“Will a village go thirsty? You decide,” is the catch line of a Hindustan Unilever Limited corporate social responsibility (CSR) initiative on water conservation. The video, available on Youtube (https://www.youtube.com/watch?v=5npuHpHDLE0) conveys a strong message, at least to those who care. The message––as well as the graphics (in the end)––that leaves a lasting impression reads: “start a little good.”
Another video (one of the many), doing the rounds is about the water crisis in Cape Town last year: “Cape Town Is 90 Days Away From Running Out of Water” by Aryn Baker January 15, 2018 (http://time.com/5103259/cape-town-water-crisis/).
Videos of this ilk have the power to scare the heavens out of the timid and make the well meaning sapiens wonder, “What can be done to avert the scary situation?” Needless to say, doomsday is not round the corner; but would be knocking at the door soon enough, unless the wake-up calls are responded with concern.
As is often the case, the well-meaning-and-the-concerned on the social media point (and rightly so) at what South Africans did to overcome the crisis. Others direct the gaze at what the Israelis do to make the best use of their limited water resources and to conserve them. It is perfectly fine to emulate the best practices from wherever possible. Of course, copy–pasting water management techniques from other parts of the world would require certain amount of tweaking to suit our conditions.
How about looking at and learning from people and communities within India who are known to manage water efficiently? The canvas is large. Here is, but one, simple example to illustrate the possibility.
Marwaris of India are known for their thrift. A typical Marwari of yore (say, half a century ago) used to take only as much food as he would want to eat. He would rather take a second helping than waste even a grain. He would wipe his plate (thali) with the last bite of roti. He would then rinse his thali with a quarter of a pint of water and drink it––leaving his thali sparkling, literally. Normally he would also have a grandchild (or two) sitting and eating from the same thali. The person designated to clean the utensils would then scrub them using the dry ash from the hearth (chulah). The utensils would then be wiped with a clean cloth to remove all the ash. One could term the process: Dry Cleaning. Very little water would be used to rinse the utensils just before being put to use again.
Those who find this idea of drinking the water used for rinsing the thali repulsive would appreciate that this used to be the situation in villages where the ladies had to travel miles in the hot sand to get water for all the needs of a typical household.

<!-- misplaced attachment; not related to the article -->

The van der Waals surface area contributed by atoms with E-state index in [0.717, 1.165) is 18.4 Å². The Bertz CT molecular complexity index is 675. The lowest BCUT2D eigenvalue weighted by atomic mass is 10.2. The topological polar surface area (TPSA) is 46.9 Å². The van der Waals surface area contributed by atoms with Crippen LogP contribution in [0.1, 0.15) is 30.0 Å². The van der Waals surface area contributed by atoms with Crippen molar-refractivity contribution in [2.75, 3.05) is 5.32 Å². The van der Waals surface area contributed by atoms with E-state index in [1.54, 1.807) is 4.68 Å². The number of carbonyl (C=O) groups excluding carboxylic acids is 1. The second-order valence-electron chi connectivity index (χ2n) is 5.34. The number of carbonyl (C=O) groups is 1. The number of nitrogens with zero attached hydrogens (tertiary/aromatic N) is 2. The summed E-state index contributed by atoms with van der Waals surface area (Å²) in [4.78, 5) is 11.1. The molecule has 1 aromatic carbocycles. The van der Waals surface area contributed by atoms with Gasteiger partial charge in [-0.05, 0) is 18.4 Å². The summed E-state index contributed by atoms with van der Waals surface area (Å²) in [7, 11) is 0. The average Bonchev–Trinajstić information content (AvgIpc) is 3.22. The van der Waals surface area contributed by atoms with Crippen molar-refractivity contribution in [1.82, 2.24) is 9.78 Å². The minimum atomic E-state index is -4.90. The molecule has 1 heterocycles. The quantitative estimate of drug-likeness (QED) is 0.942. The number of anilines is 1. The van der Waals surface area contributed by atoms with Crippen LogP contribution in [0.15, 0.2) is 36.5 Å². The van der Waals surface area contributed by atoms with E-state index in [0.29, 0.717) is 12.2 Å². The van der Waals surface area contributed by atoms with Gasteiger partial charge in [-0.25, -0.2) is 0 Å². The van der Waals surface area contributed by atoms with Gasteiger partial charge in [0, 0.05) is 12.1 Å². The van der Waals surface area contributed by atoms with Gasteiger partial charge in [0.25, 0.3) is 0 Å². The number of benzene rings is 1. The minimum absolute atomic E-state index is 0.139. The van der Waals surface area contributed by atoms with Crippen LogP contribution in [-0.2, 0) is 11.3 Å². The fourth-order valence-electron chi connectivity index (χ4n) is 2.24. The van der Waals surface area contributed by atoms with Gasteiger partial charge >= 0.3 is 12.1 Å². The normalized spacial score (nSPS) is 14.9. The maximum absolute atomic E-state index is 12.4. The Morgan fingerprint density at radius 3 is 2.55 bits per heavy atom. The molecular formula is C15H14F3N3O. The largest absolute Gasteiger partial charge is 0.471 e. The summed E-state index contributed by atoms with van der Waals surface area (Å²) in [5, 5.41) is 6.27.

Straying away from the Marwari for a bit. Reportedly, a thirsty Yasser Arafat drank his urine once, when his aircraft crashed in the Libyan Desert and he could not be found and evacuated for long hours. Recently, Marcelo Balestrin, pilot of a crashed Brazilian aircraft, survived similarly.
Desperate times demand desperate measures.
What can a conscientious sapiens do when times are not (so) desperate? The answer is simple: “Do what a Marwari of yore would do if he were to travel in a time machine and be with us today––use water as if it were the last sip one had.”
Here are some very simple tips––a drop in the ocean:
- Use least number of utensils while cooking/ eating food, and wipe them clean with a (used) tissue before depositing them in the sink. Rinsing/ cleaning them before they dry up would save water.
- Use a single tumbler to drink water through the day; every glass deposited in the sink adds to requirement of water.
- Children returning from school could empty their water bottles into the flowerpots or flowerbeds rather than throwing the leftover water into the kitchen sink.
- Bathing (or washing a car) with water from a bucket consumes far less water than from a running shower (or a hose).
- Send clothes, towels and sheets to laundry when they need cleaning rather than after each use. Hotels have already begun making a similar suggestion.
This, last one, might sound bizarre: ‘Bathe if, and when, you must––not daily or twice a day as a matter of habit.’ I know a person who was so genuinely concerned about water conservation that, for last seven years of his long and meaningful life, he stuck to sponge bath… only when necessary. His skin was glowing when he passed away (at 93), and his body was offered to a medical college as per his last wish. He would have been a role model for Hindustan Unilever.
He was a Marwari. He was my father.